Wednesday, September 9, 2009

09/09/09 within his eye false teardrops gather

Bonds and Brands: Foundations of Sovereign Debt Markets, 1820–1830. one for a quiet Sunday afternoon. What do you usually do?

Misdiagnosing the crisis: The real problem was not real, it was nominal (VoxEu. Scott Sumner, of the money illusion, makes his case. Dear God I hope this all makes more sense after Macro.

Overdraft Hell Revisited (Mother Jones). Overdraft Fees Revisited (Felix). Responding to this article in the NYTimes. Kevin Drum dares someone to defend them, and since my previous job was to be Professional Trash Talker, here we go:

Yves touches on it here at the bottom, but, yes, "transparancy" in terms of bank fees that Kevin Drum talks about would mean that, if certain numbers of the formerly unbanked are not subsidized by somebody, that they would return to being unbanked. Retail banks throughout the 00's rushed into "banking the unbanked" not because they were altruistic, but because they needed deposits to fund a lending boom and, yes, the unbanked are a good source of fees. A lot of ink was then spilled on the value of doing so, but lets not put carts before horses. WAMU and zero fee banking pushed fees from the visible into the invisible, and, from personal experience, that the unbanked are very cost conscious (and the plural of anecdote is data. But a transition from pricing the services that low deposit customers utilize directly rather than indirectly would reduce the number of these low deposit customers. Bank margins have, not to my knowledge, been increasing over the past, so there is no reason to think that a reduction in fee income would not result in increase fees across the board. Kevin Drum may talk about transparency, and for people who have more than $1000 in their bank account, this may be a good thing, but it is disengenuous to pretend that increasing up front fees on the low end would not reduce those being banked on the low end, with whatever attendant social costs that entails.

The externiality of the unbanked will be paid by someone, the question is just who. We can argue about the fairness of foisting that upon one small subset of people, but that doesn't mean that that is any better or worse than foisting it on a smaller scale on a larger number of people.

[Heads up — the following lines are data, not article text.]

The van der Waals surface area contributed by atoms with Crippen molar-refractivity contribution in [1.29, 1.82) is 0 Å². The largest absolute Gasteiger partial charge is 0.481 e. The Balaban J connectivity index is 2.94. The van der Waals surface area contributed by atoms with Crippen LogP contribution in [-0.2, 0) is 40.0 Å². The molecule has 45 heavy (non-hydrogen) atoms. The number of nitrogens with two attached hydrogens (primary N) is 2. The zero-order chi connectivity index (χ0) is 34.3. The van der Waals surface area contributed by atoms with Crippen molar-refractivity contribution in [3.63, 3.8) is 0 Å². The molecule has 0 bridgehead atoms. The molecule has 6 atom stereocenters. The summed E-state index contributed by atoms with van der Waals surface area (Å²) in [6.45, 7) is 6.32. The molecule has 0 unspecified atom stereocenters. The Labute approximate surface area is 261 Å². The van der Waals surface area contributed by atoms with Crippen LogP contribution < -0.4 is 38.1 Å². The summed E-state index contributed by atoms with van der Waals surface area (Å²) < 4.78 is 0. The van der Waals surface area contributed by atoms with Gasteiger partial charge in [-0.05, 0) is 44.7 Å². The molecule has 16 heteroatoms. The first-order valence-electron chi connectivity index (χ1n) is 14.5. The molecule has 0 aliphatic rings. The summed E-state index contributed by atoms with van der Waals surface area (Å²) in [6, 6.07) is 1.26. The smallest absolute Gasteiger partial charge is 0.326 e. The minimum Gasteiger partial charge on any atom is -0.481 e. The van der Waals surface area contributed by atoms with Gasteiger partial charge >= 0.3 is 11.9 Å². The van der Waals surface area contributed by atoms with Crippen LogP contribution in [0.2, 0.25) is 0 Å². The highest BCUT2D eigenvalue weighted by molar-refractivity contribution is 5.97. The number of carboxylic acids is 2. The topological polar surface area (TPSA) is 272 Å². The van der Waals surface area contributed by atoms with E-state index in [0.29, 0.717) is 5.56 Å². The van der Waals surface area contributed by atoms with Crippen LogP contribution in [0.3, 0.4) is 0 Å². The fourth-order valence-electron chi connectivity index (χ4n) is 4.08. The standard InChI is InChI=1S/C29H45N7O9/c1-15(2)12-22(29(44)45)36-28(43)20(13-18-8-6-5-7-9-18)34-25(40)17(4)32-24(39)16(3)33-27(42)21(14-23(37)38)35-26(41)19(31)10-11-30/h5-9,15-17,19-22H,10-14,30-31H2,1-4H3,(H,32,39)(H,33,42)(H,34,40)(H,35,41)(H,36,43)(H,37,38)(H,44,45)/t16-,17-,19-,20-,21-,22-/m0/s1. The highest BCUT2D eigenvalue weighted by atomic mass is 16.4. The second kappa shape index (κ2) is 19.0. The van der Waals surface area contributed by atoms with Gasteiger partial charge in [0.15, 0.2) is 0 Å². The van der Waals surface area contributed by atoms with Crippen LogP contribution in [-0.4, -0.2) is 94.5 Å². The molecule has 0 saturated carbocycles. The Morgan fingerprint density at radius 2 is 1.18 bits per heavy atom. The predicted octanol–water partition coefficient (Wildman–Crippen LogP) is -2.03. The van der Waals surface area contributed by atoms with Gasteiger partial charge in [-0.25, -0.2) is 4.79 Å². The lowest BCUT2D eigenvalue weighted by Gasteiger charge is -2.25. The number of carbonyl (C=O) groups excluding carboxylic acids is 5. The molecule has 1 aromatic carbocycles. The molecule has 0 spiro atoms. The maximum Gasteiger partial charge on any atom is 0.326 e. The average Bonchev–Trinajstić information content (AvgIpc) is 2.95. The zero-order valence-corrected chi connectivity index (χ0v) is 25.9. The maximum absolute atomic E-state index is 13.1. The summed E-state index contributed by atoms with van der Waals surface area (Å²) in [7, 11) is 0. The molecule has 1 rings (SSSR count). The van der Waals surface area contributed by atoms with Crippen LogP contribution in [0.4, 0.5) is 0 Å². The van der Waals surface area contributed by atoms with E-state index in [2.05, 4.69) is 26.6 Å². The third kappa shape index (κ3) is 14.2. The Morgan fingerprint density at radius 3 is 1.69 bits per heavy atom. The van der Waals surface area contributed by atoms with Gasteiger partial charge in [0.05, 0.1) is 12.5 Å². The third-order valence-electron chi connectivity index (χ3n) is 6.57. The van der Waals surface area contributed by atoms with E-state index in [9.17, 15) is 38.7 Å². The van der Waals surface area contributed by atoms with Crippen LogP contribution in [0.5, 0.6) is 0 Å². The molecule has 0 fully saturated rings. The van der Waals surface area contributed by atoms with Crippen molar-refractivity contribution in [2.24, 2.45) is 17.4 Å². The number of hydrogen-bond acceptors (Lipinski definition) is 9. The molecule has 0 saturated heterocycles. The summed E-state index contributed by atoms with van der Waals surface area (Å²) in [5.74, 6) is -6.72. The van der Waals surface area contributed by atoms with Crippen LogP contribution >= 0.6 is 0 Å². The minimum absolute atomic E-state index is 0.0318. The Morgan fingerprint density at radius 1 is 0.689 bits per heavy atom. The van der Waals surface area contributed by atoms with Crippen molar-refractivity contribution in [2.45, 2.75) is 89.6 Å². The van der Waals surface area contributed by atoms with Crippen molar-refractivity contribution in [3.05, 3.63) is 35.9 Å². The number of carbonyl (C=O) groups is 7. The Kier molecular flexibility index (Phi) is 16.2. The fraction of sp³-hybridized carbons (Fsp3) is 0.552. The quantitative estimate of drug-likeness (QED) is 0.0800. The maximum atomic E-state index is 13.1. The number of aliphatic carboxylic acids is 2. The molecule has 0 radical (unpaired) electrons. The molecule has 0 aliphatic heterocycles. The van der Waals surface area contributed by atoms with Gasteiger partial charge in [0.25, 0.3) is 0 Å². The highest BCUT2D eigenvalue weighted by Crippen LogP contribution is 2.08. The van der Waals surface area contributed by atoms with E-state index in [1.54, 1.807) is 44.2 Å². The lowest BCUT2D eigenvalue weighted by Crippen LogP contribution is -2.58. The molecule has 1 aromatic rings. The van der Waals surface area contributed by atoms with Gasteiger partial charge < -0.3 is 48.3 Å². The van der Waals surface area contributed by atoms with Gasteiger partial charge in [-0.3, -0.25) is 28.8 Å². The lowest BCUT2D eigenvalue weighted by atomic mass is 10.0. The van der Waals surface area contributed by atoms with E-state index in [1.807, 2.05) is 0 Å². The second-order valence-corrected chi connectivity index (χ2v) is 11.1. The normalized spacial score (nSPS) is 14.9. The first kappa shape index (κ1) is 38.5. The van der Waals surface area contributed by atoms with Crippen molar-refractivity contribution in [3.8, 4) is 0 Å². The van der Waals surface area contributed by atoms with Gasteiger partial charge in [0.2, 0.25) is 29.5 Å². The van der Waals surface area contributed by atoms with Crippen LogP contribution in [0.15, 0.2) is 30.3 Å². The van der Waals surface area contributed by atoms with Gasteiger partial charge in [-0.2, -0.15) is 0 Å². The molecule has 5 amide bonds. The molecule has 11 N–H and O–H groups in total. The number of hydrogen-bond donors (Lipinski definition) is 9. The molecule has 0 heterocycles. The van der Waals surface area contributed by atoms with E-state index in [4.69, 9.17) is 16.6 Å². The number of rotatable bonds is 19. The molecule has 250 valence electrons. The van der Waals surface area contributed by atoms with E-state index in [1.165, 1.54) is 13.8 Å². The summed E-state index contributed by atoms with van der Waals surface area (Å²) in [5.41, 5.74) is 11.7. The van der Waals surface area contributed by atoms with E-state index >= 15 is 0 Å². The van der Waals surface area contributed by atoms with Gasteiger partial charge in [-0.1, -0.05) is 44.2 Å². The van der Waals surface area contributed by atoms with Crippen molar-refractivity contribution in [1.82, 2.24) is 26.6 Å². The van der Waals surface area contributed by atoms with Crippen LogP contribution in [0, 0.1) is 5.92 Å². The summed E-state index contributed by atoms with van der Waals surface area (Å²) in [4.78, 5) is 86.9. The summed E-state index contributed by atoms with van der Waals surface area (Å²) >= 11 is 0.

(update 9/23/09: Chase and Bank of America to Revise Fee Policies. (NYT). It should be said that the above argument may be seen as an intellectual argument. I don't advocate that the bank's fee policies were reasonable, but rather that to say that there may be more moving parts than the gifted and articulate Mr. Drum may have acknowledged.

Friday, September 4, 2009

Turning and turning in the widening gyre

How Did Economists Get It So Wrong? by a Mr. Paul Krugman in a paper you may have heard of called the New York Times. I'm not going to pretend that I know better than Mr. Krugman, but methinks that those people actually involved with the allocation of capital understand that the market is filled with inefficiencies. Though I think he hits on it when he mentions research that implies that people willing to exploit said inefficiencies must have adequate capital to do so. Though I suppose this is a question for a valuations class.

Football, Statistics, and Agency Problems. From the Baseline Scenario. I believe there was some sort of draft today. Another data point in the "when taking the correct path is offset by the forces of convention and reputation".

A Post Finance Job Market. Ezra Klien. I suppose few people, apart from myself, dream in excel spreadsheets. But it does lead to an interesting question: will the lower salaries for Wall St, coupled with the reduction in status, cause a Renaissance in law schools, med schools, and the like?


Vanity Fair profiles Henry Paulson. Vanity Fair, from my perspective, has had some of the most compelling reporting over the past year. I will agree with Mr. Purdum that we get much more expressive photographs our of Mr. Paulson, especially compared to Mr. Geithner, who looks like a Keebler Elf.

I suspect I have some Accounting Homework to do.